It is a particular problem for county councils trying to provide relatively expensive rural bus routes and school transport.

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Australian approach to funding pensions: no Aus. pension for some but UK pensions welcome !

This article has been submitted by a UK resident familiar with our blog.

There is much discussion and comment in the UK on pensions for older people, including the adequacy of state pensions, and the problems of funding state pensions for the growing proportion of elderly people. Is the government looking at this issue in as wide a way as they might ? In Australia, with many connections with the UK, the approach is quite different, as a few key aspects of the Australian system will show:
• A full state pension for a single person in Australia is approx. £13,400 per annum or for a couple approx. £20,200. (The higher rate proposed by the UK government of £140 per week amounts to a mere £7,300 per person year)
• No tax payable on pension income
• No state pension is payable to ‘wealthy’ people (see definition of wealthy below)
• People who fall between the minimum and maximum income/assets rules receive a part state pension.

What is wealthy?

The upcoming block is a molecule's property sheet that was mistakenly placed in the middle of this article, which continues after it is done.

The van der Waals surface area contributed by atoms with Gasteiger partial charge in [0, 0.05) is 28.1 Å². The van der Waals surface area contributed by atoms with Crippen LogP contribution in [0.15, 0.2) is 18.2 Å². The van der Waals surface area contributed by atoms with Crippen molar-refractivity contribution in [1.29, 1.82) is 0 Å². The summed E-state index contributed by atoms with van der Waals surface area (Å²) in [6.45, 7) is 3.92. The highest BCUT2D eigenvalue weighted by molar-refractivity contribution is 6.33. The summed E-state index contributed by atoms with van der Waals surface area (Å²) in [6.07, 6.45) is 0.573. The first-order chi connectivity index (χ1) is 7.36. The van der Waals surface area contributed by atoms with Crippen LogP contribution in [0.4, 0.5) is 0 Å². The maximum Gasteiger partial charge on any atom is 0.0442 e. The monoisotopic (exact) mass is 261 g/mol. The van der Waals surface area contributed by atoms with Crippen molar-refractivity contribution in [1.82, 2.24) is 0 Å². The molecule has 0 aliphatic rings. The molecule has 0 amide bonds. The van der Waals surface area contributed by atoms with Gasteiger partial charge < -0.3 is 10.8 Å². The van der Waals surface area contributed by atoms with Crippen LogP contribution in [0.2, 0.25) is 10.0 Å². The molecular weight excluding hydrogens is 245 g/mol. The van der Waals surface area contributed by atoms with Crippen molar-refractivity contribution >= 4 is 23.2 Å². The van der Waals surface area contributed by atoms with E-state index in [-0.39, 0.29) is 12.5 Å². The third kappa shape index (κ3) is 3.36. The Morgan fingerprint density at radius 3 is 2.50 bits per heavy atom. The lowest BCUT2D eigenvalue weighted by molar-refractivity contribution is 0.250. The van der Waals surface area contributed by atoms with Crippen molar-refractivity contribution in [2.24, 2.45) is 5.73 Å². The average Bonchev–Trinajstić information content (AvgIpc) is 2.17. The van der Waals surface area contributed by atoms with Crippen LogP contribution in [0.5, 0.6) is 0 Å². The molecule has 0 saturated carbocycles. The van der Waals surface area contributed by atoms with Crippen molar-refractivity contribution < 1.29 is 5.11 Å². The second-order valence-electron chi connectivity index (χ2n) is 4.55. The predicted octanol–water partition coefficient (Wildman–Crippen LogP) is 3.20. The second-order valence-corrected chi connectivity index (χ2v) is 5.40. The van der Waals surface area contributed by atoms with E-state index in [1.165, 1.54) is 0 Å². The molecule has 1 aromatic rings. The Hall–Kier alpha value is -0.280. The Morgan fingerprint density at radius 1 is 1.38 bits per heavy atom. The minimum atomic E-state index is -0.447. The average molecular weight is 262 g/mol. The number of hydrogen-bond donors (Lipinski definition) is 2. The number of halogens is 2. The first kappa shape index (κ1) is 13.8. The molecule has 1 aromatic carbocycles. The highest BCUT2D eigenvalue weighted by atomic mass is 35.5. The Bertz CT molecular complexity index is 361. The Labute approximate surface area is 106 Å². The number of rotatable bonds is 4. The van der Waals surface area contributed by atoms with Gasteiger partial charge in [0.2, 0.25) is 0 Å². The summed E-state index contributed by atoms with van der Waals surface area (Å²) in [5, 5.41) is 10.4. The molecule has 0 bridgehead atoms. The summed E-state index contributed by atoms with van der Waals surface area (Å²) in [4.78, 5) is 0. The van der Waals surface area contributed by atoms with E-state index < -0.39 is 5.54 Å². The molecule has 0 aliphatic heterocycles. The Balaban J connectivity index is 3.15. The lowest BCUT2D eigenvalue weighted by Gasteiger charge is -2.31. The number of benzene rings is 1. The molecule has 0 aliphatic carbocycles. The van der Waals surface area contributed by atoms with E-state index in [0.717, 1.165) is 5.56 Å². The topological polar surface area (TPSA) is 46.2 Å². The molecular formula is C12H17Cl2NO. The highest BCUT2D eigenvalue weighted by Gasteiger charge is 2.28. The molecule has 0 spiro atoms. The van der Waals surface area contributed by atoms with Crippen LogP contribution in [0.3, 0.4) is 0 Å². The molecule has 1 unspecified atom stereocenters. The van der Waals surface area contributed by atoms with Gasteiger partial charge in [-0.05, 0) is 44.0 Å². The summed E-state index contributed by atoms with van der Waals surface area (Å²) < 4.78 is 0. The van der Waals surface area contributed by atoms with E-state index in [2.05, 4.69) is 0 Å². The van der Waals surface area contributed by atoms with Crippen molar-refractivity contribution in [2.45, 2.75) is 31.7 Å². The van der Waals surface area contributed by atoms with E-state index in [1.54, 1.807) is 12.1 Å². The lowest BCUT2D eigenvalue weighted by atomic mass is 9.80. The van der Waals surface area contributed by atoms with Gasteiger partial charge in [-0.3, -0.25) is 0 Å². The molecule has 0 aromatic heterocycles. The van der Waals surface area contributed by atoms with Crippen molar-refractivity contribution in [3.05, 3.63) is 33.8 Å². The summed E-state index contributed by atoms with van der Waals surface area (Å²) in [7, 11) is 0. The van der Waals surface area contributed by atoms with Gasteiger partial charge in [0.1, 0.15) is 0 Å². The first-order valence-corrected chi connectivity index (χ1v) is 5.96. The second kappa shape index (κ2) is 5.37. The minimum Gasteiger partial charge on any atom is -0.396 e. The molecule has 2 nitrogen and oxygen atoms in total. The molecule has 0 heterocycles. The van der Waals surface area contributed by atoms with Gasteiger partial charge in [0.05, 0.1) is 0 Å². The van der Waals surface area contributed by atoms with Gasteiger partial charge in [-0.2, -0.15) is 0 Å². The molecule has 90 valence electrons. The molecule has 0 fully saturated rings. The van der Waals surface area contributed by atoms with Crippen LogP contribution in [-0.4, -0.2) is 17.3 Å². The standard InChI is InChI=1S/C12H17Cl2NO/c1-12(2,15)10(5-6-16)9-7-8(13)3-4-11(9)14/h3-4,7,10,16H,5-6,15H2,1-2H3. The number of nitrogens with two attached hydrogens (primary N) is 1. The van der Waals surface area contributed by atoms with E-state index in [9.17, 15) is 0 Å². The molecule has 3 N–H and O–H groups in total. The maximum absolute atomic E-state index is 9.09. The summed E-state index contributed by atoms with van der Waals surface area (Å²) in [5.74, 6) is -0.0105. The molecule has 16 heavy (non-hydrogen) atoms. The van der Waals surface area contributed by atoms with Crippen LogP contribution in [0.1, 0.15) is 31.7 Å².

No state pension is paid in Australia to a single person with an annual income above £29,400 or £45,000 for a couple.
A full state pension (amounts set out above) is paid in Australia to older people with assets (excluding their home) up to the figures set out below:
Age Pension assets test – for FULL Age Pension
Situation Home-owner Not Home-owner
Single £128,400, £221,000
Couple (combined) £182,000 £275,000

No state pension is paid to older people with assets above the following:
Age Pension assets test (upper limit)
Situation Home-owner Not Home-owner
Single £472,000 £565,000
Couple (combined) £703,500 £794,000

People who fall between the two asset levels set out above receive a part state pension.
Assets include
• Property other than main residence
• House contents
• Cars
• Boats
• Shares
• Bank accounts
• Superannuation funds

The income and asset rules operate separately, i.e. if you fail on either test (on income or assets) no pension is received. (But bear in mind that no tax is payable on pension(superannuation) income which may more than compensate for loss of state pension.)

There is a certain irony in the fact that expats from the UK may well be able to receive a UK state pension, whilst getting no Australian state pension where rules set out above exclude entitlement.
Offical Australian Governmentwebsite info